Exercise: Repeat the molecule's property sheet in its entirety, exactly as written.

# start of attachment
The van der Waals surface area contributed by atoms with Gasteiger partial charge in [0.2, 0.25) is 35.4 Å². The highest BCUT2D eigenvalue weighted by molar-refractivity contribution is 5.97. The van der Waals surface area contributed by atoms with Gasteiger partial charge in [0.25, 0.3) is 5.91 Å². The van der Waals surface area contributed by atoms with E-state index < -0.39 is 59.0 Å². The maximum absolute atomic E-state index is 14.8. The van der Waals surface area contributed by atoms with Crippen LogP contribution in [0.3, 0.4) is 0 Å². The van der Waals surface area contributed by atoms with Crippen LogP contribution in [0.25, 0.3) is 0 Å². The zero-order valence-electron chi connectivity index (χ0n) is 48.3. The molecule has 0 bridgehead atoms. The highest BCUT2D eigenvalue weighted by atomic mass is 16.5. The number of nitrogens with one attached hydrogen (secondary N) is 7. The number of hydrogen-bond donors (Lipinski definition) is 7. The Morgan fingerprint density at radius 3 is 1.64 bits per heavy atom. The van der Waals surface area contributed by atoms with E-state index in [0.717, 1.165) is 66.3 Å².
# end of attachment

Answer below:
The van der Waals surface area contributed by atoms with Gasteiger partial charge in [0.2, 0.25) is 35.4 Å². The highest BCUT2D eigenvalue weighted by molar-refractivity contribution is 5.97. The van der Waals surface area contributed by atoms with Gasteiger partial charge in [0.25, 0.3) is 5.91 Å². The van der Waals surface area contributed by atoms with E-state index < -0.39 is 59.0 Å². The maximum absolute atomic E-state index is 14.8. The van der Waals surface area contributed by atoms with Crippen LogP contribution in [0.3, 0.4) is 0 Å². The van der Waals surface area contributed by atoms with Crippen LogP contribution in [0.25, 0.3) is 0 Å². The zero-order valence-electron chi connectivity index (χ0n) is 48.3. The molecule has 0 bridgehead atoms. The highest BCUT2D eigenvalue weighted by atomic mass is 16.5. The number of nitrogens with one attached hydrogen (secondary N) is 7. The number of hydrogen-bond donors (Lipinski definition) is 7. The Morgan fingerprint density at radius 3 is 1.64 bits per heavy atom. The van der Waals surface area contributed by atoms with E-state index in [0.717, 1.165) is 66.3 Å².